MTA Metro-North Railroad has begun work on a $67m project to install a new cab signal system on the Port Jervis Line in New York, US, in a bid to increase safety and control train speeds.
The project is part of the Metro-North Railroad’s ongoing effort to improve its infrastructure. Installation of the new cab signal system on the line will be carried out by Alstom Signaling.
The existing 40-year-old wayside system will be replaced and ten interlockings and four highway grade crossings on the 66-mile Suffern to Port Jervis section of the line will be renovated.
MTA Metro-North Railroad president Howard Permut said: "This upgrade to cab signals will bring the line up to the modern standards in place across the railroad and will improve the ride for all Port Jervis customers."
The Port Jervis Line’s existing signal system enables the safe movement of all trains, including controlling maximum allowable speeds and routes, according to MTA Metro-North.
The new cab signal system, however, is believed to be more reliable and safer than the present system and is expected to increase capacity on the line by reducing the distance between trains.
An automatic train control (ATC) system equipped on the trains will be activated by the new cab signal system to provide control over the speed.
With the current wayside signal system on the Port Jervis Line, the engineer is required to pass a signal indicator to get information on the conditions ahead.
In the new system, the train will display the cab signal received through rails on the engineer’s console, allowing constant access to information on the maximum allowable speed on any section of track.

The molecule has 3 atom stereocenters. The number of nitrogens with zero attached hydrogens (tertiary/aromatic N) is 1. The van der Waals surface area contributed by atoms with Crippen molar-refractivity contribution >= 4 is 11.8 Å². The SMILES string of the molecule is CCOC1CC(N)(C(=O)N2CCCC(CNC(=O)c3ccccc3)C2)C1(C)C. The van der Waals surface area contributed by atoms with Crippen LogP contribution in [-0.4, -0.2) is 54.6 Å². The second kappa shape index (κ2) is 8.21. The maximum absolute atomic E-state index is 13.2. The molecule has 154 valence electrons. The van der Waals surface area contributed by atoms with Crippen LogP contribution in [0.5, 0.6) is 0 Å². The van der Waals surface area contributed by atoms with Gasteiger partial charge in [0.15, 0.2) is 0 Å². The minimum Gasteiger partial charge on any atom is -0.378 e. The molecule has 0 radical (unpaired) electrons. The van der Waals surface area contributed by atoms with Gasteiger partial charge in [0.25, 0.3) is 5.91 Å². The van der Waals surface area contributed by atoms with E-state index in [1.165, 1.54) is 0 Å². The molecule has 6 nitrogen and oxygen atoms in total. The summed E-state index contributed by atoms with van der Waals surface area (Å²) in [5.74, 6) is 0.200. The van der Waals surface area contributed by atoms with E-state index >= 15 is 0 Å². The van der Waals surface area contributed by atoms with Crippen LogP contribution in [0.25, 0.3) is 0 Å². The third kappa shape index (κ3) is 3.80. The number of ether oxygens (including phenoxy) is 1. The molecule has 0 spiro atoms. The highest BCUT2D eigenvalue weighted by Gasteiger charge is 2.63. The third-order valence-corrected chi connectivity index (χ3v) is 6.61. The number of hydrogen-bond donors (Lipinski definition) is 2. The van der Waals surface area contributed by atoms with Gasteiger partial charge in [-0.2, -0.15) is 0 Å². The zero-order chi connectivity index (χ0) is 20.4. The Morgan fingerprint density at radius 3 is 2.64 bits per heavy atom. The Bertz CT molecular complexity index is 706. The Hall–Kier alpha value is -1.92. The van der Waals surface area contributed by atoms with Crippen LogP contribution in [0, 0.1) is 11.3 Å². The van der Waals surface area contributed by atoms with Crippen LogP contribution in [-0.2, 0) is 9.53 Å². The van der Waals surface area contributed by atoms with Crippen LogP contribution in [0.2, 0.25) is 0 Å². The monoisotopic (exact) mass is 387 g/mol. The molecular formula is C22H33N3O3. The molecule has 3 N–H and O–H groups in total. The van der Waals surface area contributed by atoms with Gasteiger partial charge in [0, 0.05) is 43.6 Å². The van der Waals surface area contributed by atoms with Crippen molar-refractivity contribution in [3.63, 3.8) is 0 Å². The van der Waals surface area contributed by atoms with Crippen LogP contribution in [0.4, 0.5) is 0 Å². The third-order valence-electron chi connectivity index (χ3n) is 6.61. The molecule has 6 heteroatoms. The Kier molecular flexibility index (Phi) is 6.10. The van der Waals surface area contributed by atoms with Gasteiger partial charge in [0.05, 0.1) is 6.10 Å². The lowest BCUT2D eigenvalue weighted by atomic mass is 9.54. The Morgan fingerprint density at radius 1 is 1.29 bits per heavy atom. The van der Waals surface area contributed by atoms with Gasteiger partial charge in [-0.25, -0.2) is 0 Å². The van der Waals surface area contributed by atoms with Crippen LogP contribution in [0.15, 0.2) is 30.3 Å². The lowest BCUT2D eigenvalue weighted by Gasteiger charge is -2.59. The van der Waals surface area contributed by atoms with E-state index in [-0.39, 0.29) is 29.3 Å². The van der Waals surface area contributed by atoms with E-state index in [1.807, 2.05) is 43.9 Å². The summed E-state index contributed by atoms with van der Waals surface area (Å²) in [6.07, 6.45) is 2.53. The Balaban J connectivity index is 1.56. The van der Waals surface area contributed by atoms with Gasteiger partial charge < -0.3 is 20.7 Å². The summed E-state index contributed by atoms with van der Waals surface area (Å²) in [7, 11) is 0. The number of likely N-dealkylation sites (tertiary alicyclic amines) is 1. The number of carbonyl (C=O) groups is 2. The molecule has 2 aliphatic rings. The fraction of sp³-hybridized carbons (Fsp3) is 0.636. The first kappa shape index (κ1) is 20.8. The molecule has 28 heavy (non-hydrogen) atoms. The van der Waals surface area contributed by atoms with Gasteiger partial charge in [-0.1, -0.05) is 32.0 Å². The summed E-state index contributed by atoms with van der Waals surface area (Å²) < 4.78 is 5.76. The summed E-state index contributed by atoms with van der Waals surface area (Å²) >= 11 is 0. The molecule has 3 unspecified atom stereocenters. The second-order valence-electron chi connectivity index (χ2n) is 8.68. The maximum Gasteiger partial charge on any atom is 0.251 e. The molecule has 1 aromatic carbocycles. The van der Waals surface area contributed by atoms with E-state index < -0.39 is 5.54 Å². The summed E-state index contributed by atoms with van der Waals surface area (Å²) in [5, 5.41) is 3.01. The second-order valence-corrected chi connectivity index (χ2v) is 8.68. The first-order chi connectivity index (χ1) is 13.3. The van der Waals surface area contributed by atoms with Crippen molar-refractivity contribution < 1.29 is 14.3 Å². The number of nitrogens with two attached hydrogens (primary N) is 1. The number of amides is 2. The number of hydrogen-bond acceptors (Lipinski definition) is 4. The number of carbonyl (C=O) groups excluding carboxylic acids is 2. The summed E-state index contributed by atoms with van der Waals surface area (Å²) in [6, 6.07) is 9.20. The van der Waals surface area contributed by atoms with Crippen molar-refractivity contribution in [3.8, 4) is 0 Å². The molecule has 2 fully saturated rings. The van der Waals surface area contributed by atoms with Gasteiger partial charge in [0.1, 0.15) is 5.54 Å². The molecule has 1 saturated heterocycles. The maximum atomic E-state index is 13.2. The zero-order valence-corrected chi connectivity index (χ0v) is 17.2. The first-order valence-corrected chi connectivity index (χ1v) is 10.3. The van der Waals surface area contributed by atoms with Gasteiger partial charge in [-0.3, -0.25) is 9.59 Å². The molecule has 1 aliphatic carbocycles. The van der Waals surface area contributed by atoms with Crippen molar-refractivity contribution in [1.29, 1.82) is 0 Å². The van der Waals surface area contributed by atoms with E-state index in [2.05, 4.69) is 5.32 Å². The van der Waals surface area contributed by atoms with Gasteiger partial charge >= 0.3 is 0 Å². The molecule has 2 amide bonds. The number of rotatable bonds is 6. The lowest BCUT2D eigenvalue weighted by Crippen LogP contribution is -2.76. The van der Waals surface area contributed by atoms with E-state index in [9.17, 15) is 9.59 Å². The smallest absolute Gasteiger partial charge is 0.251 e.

A Systra/AECOM joint venture has designed the new cab signal system under Metro-North’s federally-mandated Positive Train Control (PTC) design contract.
The cab signal system’s budget includes $12m for the application of PTC, which is under a separate contract.
According to the railroad, the contract also includes an additional $2.3m for signal work on the Waterbury Branch in Connecticut and $1.8m for a new interlocking on the Harlem Line between Fordham and Botanical Garden stations.
In July 2012, Ducci Electrical Contractors won a $22m civil works contract to dig foundations and lay cable for the new equipment along the Port Jervis Line.
The Metro-North committee of the Metropolitan Transportation Authority has also approved a $13.9m contract to provide cases and signal houses for the line.
The Port Jervis signal project, including PTC, is expected to be completed by December 2015.
Image: Alstom Signaling will install the new cab signal system on the 66-mile Suffern to Port Jervis section. Photo: courtesy of Adam E. Moreira.